Carol Ruth Silver's Freedom Rider Diary: Smuggled Notes from Parchman Prison is a definite must read. She was young, determined, and thought it was the right thing to do, despite possibly putting off her education to become a lawyer, despite the financial hardship, and despite having the threat of possible prison time on her record. Having been raised with the Jewish ethical tradition of Tikkun Olam ("the notion of social action the pursuit of social justice, including in particular the responsibility for the active participation in creating justice and righteousness." p. 158),
the author starts her journey to become Freedom Rider in the summer of 1961. She experiences first hand the hardships she and her fellow cellmates and Freedom Riders had to deal with. And she leaves nothing out. Carol Ruth Silver describes the difference between being a Freedom Rider from the north and a Freedom Rider from the north. She describes the how the overcrowding, lack of showering, removal of basic necessities such as a mattress to sleep on, censorship and more while in prison.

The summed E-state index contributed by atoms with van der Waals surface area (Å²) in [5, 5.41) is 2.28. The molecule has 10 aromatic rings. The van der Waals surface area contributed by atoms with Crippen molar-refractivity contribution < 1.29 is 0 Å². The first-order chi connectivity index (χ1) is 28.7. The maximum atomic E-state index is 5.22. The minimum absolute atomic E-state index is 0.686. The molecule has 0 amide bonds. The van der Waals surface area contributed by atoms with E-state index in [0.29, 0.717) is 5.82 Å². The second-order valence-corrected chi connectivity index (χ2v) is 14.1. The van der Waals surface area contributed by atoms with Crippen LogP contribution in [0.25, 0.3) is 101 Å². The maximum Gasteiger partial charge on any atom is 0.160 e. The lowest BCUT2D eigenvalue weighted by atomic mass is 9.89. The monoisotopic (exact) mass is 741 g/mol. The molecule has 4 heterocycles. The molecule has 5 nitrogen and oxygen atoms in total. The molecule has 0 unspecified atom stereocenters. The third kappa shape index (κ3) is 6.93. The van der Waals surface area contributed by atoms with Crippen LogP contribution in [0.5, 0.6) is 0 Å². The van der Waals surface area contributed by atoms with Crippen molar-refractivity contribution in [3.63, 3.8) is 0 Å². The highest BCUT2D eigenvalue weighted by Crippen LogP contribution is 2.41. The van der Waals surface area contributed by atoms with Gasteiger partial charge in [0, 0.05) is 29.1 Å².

Carol Ruth Silver tells a very important part of American History that one cannot find in any history book. This first hand account of the realities faced by Freedom Riders and others who took part of the Civil Rights Movement in the 1960's definitely gives greater insight as to what the fight for civil rights was all about. I am glad Carol Ruth Silver shared her story.
***this book was received free from Goodreads Firstreads Giveaway."